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Nor do I see Bob Munden firing six shots in the blink of an eye with a DA. There are DA shooters and there are SA shooters. Jerry is a DA shooter. I wouldn't expect him to be very good at all with an SA. He (and you!) prefer DA's and that is fine. What I'm trying to make you understand is that proficiency and mindset are vastly more important than any other single factor.


Quote:
For most shooters I think a DA is a better choice and would result in faster follow-up shots.
If they are proficient.

The statement you made that caused the discussion was:

"......the last thing I would want to have to remember is to cock my SA revolver."

The response was appropriate and correct. SA shooters don't "think" about cocking their guns. They just do it automatically. If you have to "remember", you're not proficient. Basically, you are not a proficient single action shooter telling proficient single action shooters what is and what is not possible with THEIR chosen weaponry. You have no basis for this other than personal bias.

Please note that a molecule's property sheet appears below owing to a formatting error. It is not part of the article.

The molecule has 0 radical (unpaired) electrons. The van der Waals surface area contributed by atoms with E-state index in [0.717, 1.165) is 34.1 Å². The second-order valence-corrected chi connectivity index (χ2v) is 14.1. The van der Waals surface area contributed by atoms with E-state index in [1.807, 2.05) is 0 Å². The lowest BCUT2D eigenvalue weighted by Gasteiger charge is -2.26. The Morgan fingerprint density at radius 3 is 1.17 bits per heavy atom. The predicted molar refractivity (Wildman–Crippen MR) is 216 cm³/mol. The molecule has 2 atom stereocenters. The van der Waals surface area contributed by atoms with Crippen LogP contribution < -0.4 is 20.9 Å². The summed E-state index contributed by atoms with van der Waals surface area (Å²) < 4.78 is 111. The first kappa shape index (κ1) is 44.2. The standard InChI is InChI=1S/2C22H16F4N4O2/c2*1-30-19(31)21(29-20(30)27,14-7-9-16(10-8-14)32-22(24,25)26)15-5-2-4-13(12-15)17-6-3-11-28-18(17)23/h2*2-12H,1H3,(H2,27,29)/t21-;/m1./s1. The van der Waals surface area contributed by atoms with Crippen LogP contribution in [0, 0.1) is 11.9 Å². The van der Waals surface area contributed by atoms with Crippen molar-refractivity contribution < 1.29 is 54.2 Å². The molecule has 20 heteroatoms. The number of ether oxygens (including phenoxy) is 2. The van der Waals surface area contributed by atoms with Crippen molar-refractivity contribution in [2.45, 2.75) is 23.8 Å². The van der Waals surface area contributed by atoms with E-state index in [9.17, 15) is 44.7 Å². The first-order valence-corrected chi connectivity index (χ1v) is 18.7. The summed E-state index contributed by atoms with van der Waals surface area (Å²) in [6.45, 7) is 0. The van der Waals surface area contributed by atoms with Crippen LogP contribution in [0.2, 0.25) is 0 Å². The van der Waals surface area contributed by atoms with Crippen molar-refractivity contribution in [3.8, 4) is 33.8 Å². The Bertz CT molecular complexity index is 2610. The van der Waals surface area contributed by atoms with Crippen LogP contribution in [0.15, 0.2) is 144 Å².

FACT: I am better with a single action that I am with a double action. Therefore, a double action has no advantages in my hands. Only disadvantages. I have nothing against them and I am not unfamiliar with them. I probably own more DA's than many DA shooters. I simply enjoy SA's more, I shoot them more and I am more proficient with them. If you want to believe that a DA in 'my' hands would be better than the SA that I am more proficient with, you are just plain wrong.

Last edited by newfrontier45; May 28, 2013 at 02:26 PM.
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Old May 28, 2013, 02:44 PM   #22
eldermike
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When I draw a revolver the hammer is back, not sure how it got there but it's there, I might as well shoot the first round with a zero creep low force trigger. Otherwise I would have to lower the hammer and then shoot it double action which would take up a bunch of time.